Leonardo di Caprio has it. Often, he feels the urge to walk through doorways multiple times. So does Daniel Radcliffe. It used to take him as long as five minutes or more to turn off a light. Then there’s Charlize Theron who claimed that she would lose sleep thinking about other people’s disorganized cabinets. And of course, there’s Howie Mandel who refuses to shake hands with people he meets. This is what obsessive-compulsive disorder — known simply as OCD — looks like for different people.
“You have OCD!,” exclaimed my friend back in college. She was a Psychology major and we were talking about something I don’t even remember. I told her that the first thing I did when I got home from school was wash my hands. I told her that I did this, too, after I’ve read the papers. “What’s wrong with washing your hands?” I replied, “Don’t you know how dirty public transportation is? And how can you not wash your hands after touching a newspaper? Your fingers turn black from the ink!” I didn’t believe her ‘diagnosis’ of my apparent disorder and I could honestly say I didn’t suffer from OCD — until much later.
There are no recent statistics on OCD sufferers but according to a 1997 National Center for Biotechnology Information report, 2% of the global population suffered from it at that time. In the U.S., it affects about 1% of Americans. A Psychology Today article explains that OCD manifests in different ways, among them washing, cleaning, repeating, and orderliness.
BeyondOCD.org states, “Although it has been established that OCD has a neurobiological basis, research has been unable to point to any definitive cause or causes of OCD.”
For me, though, I know when things happen out of my control, OCD rears its ugly head. I become a scrubaholic. I want everything to be clean and I get upset when someone messes up my sparkling clean stainless-steel sink and clutter-free kitchen countertop.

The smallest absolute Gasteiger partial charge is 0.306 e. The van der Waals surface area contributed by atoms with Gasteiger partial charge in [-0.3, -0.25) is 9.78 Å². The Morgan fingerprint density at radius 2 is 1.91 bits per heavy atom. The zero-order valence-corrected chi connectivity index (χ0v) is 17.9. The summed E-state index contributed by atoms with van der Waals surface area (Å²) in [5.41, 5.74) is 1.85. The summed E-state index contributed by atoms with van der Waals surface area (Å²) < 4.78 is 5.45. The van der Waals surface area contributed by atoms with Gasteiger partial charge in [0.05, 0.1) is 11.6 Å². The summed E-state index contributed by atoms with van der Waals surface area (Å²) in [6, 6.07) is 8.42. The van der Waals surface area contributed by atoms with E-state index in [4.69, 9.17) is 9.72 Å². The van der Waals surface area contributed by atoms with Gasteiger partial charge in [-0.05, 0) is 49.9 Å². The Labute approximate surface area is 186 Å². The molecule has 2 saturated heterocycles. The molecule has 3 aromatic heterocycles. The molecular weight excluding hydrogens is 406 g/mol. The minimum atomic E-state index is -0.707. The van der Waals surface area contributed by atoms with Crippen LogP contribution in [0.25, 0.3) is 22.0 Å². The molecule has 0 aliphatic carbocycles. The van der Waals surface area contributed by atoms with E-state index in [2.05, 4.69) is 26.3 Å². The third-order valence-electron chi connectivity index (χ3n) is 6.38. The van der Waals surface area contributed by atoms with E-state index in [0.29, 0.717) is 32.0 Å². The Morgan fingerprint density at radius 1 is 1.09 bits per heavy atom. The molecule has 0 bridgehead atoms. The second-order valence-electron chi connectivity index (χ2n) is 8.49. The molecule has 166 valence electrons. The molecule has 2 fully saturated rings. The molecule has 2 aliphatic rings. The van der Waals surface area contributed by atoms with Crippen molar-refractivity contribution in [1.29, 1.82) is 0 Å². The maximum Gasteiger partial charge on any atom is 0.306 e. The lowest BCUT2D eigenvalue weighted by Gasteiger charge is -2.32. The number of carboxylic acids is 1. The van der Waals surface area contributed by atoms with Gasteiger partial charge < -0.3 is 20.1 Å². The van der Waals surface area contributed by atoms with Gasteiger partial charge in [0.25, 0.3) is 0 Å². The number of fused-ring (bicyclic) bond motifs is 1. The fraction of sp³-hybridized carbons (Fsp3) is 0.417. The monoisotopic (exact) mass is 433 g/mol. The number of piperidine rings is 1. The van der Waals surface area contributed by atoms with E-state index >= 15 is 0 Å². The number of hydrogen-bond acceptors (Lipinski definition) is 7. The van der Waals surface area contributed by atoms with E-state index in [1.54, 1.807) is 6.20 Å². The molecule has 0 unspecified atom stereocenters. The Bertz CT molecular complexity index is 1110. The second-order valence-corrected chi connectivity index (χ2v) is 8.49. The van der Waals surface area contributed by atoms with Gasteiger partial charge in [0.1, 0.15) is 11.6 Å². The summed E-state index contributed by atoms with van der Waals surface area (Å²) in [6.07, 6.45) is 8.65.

Sure, there were a few other things, like clicking a door lock three times to make sure it’s really locked. If I click it three times, then I know for sure it’s locked. 1-lock, 2-unlock, 3-lock. I remember the look on my mother-in-law’s face when she saw me do this. “Do you always do that?” she asked. Oh, right. Normal people don’t do that. Or opening the door of a toilet (other than my own) with either my elbows or with tissues in my hand. But I swear, it’s not that bad. I’m no Monica Geller or Howard Hughes, I promise.
The first time I noticed that I was being obsessive compulsive was just before I was hit by depression. My life had just turned upside down and was starting a brand-new life with a new person in a different country. I felt like I had lost control of my own life and felt completely helpless.
Our house was the only thing I could control, so when I started cleaning, I went at it like a maniac. I wouldn’t stop until I was either too tired to go on, or became pull-my-hair-out frustrated for not being able to get something spotless.
When things start to look up and going more in the direction that I want, my OCD seems to recede by itself. My need for incessant cleaning and scrubbing goes away. So do my fear of dirty toilets and the need to have color-matched clothespins. I become ‘normal’ again and move on happily with my life.
Several years ago, it started again, when my career collapsed. My OCD flared up, needing to make myself feel like I am in control of something in my seemingly upside-down life.
Put the sponge down!
One day, as I was driving myself crazy over a stain on the floor that I couldn’t get out, it hit me. What are you doing? You’ve gone absolutely crazy! While I had always been aware when I start to OCD the hell out of my house, I didn’t really pay too much attention to it or got worried about it because it would usually just go away by itself when things start to improve in my life.
But this time, I said to myself, “You have got to get a handle on this thing.” Right then and there, I dropped the kitchen sponge that had gone too thin and tattered from the torturous scrubbing I’ve put it through.
The thing is, I don’t even like cleaning. So, I asked myself, “Why are you doing this? You’re spending hours of your day doing something you don’t even like!” My OCD-driven cleanfest would usually take four hours, give or take (although it’s more give than take). While that is probably not so bad to spend on cleaning, I realized that the driving force behind it was what’s making it an exhausting way of life.